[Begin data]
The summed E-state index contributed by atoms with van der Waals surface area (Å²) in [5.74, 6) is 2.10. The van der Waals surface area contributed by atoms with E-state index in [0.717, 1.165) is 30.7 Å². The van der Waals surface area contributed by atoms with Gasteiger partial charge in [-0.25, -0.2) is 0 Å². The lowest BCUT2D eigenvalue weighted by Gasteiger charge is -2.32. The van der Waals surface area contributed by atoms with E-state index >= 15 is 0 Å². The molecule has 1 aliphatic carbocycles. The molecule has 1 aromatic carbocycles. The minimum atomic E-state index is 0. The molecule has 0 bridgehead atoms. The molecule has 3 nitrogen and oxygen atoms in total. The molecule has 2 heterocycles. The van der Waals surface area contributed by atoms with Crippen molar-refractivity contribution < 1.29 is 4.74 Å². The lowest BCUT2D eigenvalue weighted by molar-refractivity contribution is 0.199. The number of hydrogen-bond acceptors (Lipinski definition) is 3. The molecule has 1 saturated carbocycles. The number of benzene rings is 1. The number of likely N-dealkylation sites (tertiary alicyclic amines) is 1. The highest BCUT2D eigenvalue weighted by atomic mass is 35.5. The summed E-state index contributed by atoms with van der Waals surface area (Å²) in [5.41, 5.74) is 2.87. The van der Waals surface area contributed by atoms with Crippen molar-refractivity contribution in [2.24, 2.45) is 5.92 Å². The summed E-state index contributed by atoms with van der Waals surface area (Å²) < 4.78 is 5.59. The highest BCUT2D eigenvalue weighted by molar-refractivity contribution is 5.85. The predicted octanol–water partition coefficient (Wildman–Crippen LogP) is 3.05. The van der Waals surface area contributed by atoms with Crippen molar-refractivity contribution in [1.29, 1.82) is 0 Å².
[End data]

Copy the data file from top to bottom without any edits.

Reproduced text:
The summed E-state index contributed by atoms with van der Waals surface area (Å²) in [5.74, 6) is 2.10. The van der Waals surface area contributed by atoms with E-state index in [0.717, 1.165) is 30.7 Å². The van der Waals surface area contributed by atoms with Gasteiger partial charge in [-0.25, -0.2) is 0 Å². The lowest BCUT2D eigenvalue weighted by Gasteiger charge is -2.32. The van der Waals surface area contributed by atoms with E-state index >= 15 is 0 Å². The molecule has 1 aliphatic carbocycles. The molecule has 1 aromatic carbocycles. The minimum atomic E-state index is 0. The molecule has 0 bridgehead atoms. The molecule has 3 nitrogen and oxygen atoms in total. The molecule has 2 heterocycles. The van der Waals surface area contributed by atoms with Crippen molar-refractivity contribution < 1.29 is 4.74 Å². The lowest BCUT2D eigenvalue weighted by molar-refractivity contribution is 0.199. The number of hydrogen-bond acceptors (Lipinski definition) is 3. The molecule has 1 saturated carbocycles. The number of benzene rings is 1. The number of likely N-dealkylation sites (tertiary alicyclic amines) is 1. The highest BCUT2D eigenvalue weighted by atomic mass is 35.5. The summed E-state index contributed by atoms with van der Waals surface area (Å²) in [5.41, 5.74) is 2.87. The van der Waals surface area contributed by atoms with Crippen molar-refractivity contribution in [2.24, 2.45) is 5.92 Å². The summed E-state index contributed by atoms with van der Waals surface area (Å²) < 4.78 is 5.59. The highest BCUT2D eigenvalue weighted by molar-refractivity contribution is 5.85. The predicted octanol–water partition coefficient (Wildman–Crippen LogP) is 3.05. The van der Waals surface area contributed by atoms with Crippen molar-refractivity contribution in [1.29, 1.82) is 0 Å².